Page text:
I liked it. Top 5 book of all time. Read it while you're young enough to appreciate the challenge. Go on! Eh? Go on....
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on 18 September 2010
If you enjoy reading philosophical, metaphysical works of fiction you will love this book. As popular culture reduces everything to the lowest common denominator (violence, sex, profanity, instant gratification) and treats the reader or viewer as a moron with the attention span of a dog, Sartre does the opposite. Every sentence by every character is given equal serious interpretation by every other character. Every mood and motivation is analysed, every act is considered and reconsidered. Existentialism is everywhere. And the writing is sublime. The language is beautiful. I can't wait to read the next two novels in the trilogy.
Perhaps the only negative is that I concurrently read the excellent 'Tete a tete' about Sartre's life and his relationship with Simone de Beauvoir. It is clear from reading this biography that the characters in the Roads to Freedom trilogy are almost exact replicas of Sartre's friends and lovers. And of course the pricipal character is a Professor of Philosophy! as was Sartre of course.
However this does not detract from what, in this modern age of vacuous nonsense, is a breath of fresh air from a high mountain of stratospheric genius.
JP :O)
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on 9 March 2001
The hero of this book is a man who has everything worked out in his life, until his girlfriend falls pregnant and he has to question the principles that he has lived by so far. The whole book focuses on two days in the summer of 1938, and follows Mathieu as he tries to find money to pay for an abortion, but still trying to convince himself that he is free and that his freedom is worth something. All the time the there's something creeping up in the background to bring a brilliant twist to the story. Sartre was a French philosopher and this book is an easy introduction to existentialiam, for those interested in philosophy and those not alike!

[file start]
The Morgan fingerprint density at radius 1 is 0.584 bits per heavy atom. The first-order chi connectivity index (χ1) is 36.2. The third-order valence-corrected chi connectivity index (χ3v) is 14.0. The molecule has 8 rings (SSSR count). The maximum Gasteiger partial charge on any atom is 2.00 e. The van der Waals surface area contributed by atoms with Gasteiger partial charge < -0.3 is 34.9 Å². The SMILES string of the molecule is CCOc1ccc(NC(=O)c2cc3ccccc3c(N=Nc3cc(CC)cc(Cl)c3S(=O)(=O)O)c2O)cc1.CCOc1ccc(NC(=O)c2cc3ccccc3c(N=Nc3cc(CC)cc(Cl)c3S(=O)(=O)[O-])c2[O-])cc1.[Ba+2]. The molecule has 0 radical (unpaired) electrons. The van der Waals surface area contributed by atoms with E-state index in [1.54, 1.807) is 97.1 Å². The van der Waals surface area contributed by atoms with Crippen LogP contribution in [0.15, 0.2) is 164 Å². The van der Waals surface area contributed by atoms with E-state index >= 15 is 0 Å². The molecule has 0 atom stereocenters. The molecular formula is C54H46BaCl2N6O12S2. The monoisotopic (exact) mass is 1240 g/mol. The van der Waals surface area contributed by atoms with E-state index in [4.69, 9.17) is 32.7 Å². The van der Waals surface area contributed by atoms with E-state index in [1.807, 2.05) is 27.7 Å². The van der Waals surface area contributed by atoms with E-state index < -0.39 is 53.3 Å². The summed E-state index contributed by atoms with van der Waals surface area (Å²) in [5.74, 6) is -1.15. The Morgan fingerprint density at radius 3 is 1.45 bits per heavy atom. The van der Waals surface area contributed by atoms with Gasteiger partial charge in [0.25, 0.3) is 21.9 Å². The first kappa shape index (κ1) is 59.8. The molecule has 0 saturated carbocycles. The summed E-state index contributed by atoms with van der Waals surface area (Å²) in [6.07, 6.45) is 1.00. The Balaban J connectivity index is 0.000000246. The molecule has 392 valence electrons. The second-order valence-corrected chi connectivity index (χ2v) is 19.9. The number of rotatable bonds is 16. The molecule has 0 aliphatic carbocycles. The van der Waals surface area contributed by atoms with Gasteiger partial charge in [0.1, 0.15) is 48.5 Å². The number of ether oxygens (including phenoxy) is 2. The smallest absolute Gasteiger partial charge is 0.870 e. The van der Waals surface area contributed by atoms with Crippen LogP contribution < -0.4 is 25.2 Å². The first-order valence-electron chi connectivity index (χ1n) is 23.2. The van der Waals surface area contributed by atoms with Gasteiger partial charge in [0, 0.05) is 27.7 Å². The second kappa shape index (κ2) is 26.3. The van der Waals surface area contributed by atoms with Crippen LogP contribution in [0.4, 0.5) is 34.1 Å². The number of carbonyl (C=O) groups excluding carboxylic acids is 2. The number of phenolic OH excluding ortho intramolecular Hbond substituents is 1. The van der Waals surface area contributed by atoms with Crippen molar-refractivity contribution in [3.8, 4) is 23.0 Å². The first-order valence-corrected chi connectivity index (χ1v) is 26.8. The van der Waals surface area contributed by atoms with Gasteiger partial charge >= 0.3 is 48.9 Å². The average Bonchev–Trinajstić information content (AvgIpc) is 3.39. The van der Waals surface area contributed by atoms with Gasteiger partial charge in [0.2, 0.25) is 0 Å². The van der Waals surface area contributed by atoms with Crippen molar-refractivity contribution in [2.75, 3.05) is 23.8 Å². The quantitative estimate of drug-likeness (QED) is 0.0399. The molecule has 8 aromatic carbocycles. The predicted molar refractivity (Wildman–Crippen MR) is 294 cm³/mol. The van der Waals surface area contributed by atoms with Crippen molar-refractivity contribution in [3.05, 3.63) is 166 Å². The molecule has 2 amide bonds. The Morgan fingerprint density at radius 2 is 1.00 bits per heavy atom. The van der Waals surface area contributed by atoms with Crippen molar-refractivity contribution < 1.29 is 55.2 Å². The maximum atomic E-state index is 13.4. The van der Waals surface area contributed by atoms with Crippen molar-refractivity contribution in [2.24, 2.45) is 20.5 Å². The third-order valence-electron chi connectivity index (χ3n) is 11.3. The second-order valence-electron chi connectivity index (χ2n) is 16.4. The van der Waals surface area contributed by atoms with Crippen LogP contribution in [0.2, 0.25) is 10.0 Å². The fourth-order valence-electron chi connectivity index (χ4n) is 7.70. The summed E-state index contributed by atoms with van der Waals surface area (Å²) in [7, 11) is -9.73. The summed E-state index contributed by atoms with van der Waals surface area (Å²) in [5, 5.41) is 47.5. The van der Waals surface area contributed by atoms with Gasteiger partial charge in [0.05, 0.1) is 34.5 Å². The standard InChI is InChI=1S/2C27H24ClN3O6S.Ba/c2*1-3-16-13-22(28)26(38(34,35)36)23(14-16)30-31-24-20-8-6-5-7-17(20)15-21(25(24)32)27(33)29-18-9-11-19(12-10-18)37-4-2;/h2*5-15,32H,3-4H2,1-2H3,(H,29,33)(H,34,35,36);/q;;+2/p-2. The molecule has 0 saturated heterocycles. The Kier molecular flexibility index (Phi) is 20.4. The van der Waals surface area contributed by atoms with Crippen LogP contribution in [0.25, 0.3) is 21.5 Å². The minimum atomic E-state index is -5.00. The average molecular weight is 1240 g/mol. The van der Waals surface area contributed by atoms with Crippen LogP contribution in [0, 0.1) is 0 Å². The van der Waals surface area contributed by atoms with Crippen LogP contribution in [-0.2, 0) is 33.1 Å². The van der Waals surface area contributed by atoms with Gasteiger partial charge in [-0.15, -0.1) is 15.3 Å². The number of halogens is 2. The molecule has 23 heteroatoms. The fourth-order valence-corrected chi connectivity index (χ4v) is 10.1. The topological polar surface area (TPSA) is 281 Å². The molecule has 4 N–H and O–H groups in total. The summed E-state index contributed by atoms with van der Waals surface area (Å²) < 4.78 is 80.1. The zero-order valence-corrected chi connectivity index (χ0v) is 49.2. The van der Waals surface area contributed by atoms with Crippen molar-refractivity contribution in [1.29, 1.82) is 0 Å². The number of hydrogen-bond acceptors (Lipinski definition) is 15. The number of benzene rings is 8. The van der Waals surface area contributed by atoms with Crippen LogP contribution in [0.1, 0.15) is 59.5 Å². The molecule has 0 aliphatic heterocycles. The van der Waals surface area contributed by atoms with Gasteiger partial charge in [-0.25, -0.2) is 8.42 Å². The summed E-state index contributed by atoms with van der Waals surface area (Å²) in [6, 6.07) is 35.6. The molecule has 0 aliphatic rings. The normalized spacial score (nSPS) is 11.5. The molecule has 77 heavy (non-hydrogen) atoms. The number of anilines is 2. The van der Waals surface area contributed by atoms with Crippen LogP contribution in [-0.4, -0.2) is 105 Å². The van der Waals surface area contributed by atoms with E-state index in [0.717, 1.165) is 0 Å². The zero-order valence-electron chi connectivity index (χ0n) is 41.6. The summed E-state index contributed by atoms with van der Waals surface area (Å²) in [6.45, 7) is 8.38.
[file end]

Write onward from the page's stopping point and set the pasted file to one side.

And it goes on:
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on 6 January 2015
I have only read The Age of Reason from the Roads to Freedom trilogy, and it worked well as a stand-alone novel. Sartre's novels are very subtle, so you could either read it as a straightforward (and admittedly non-eventful) story about a man trying to secure money for his girlfriend's abortion, or spend hours uncovering Sartre's latent existentialist philosophy. I find this way of learning about existentialism less menacing and much more enjoyable than delving into an academic text. Much to quote from this novel, it was a beautiful read.
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on 28 January 2013
In this celebrated work JPS set out his principles of freedom that would become a kind of blueprint for the 1960s. At times a strangely abstract novel that harks back to Zola for an overall feel of a decadent middle class about to make the hyper-jump to a Gallic Counter-Culture with World War 2 applying the brakes for a few years before the 1960s explosion.

I am impressed with Jean-Paul's proto-hippie characters; we know them, we are them, we have been them, we loved them, we hated them. Everyone in this Parisian bubble of bohemian nightclubs, student life and existential selfishness has problems of sorts, but lets be honest, no one here is out of pocket, overworked or wondering where their next meal is coming from. All can indulge themselves in sex, philosophy, introspection, drink and drugs. The Left Bank becomes a sort of late 1930s 1960s San Fransisco, the only thing missing is rock music and flowers...man. Here the music is Jazz and yes, we even have a sex scene with the lady wearing a flower in her hair...uncanny.